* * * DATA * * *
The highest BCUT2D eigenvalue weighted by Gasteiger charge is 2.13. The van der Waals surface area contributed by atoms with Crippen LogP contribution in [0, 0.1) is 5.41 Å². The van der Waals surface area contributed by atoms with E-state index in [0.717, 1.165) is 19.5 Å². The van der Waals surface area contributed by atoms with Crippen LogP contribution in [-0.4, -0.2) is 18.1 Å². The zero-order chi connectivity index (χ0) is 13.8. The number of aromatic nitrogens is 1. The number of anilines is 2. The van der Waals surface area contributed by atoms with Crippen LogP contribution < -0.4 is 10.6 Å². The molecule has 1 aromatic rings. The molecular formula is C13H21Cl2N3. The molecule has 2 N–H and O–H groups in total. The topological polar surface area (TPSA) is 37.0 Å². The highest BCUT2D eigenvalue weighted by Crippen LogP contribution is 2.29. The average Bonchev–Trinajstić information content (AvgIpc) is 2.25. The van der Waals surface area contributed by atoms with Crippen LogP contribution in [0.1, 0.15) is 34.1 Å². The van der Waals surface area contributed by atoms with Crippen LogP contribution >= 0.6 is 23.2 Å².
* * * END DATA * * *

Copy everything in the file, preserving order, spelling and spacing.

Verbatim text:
The highest BCUT2D eigenvalue weighted by Gasteiger charge is 2.13. The van der Waals surface area contributed by atoms with Crippen LogP contribution in [0, 0.1) is 5.41 Å². The van der Waals surface area contributed by atoms with E-state index in [0.717, 1.165) is 19.5 Å². The van der Waals surface area contributed by atoms with Crippen LogP contribution in [-0.4, -0.2) is 18.1 Å². The zero-order chi connectivity index (χ0) is 13.8. The number of aromatic nitrogens is 1. The number of anilines is 2. The van der Waals surface area contributed by atoms with Crippen LogP contribution < -0.4 is 10.6 Å². The molecule has 1 aromatic rings. The molecular formula is C13H21Cl2N3. The molecule has 2 N–H and O–H groups in total. The topological polar surface area (TPSA) is 37.0 Å². The highest BCUT2D eigenvalue weighted by Crippen LogP contribution is 2.29. The average Bonchev–Trinajstić information content (AvgIpc) is 2.25. The van der Waals surface area contributed by atoms with Crippen LogP contribution in [0.1, 0.15) is 34.1 Å². The van der Waals surface area contributed by atoms with Crippen LogP contribution >= 0.6 is 23.2 Å².